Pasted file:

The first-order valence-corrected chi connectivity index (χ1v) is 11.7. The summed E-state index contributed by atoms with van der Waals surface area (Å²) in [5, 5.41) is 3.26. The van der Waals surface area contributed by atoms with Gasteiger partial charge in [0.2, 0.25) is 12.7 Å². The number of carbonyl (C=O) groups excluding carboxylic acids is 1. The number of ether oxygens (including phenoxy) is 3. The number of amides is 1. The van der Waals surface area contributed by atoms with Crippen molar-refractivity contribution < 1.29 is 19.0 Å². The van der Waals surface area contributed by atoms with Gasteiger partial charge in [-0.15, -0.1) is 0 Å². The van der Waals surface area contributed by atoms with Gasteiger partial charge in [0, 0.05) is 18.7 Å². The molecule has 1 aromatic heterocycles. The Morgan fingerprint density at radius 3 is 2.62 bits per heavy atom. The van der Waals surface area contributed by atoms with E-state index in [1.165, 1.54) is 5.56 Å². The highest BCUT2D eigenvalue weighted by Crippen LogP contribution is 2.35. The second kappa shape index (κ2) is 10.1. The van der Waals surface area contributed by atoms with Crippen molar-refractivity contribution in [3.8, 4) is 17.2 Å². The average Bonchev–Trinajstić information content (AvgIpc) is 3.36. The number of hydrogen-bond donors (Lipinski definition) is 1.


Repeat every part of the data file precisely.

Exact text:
The first-order valence-corrected chi connectivity index (χ1v) is 11.7. The summed E-state index contributed by atoms with van der Waals surface area (Å²) in [5, 5.41) is 3.26. The van der Waals surface area contributed by atoms with Gasteiger partial charge in [0.2, 0.25) is 12.7 Å². The number of carbonyl (C=O) groups excluding carboxylic acids is 1. The number of ether oxygens (including phenoxy) is 3. The number of amides is 1. The van der Waals surface area contributed by atoms with Crippen molar-refractivity contribution < 1.29 is 19.0 Å². The van der Waals surface area contributed by atoms with Gasteiger partial charge in [-0.15, -0.1) is 0 Å². The van der Waals surface area contributed by atoms with Gasteiger partial charge in [0, 0.05) is 18.7 Å². The molecule has 1 aromatic heterocycles. The Morgan fingerprint density at radius 3 is 2.62 bits per heavy atom. The van der Waals surface area contributed by atoms with E-state index in [1.165, 1.54) is 5.56 Å². The highest BCUT2D eigenvalue weighted by Crippen LogP contribution is 2.35. The second kappa shape index (κ2) is 10.1. The van der Waals surface area contributed by atoms with Crippen molar-refractivity contribution in [3.8, 4) is 17.2 Å². The average Bonchev–Trinajstić information content (AvgIpc) is 3.36. The number of hydrogen-bond donors (Lipinski definition) is 1.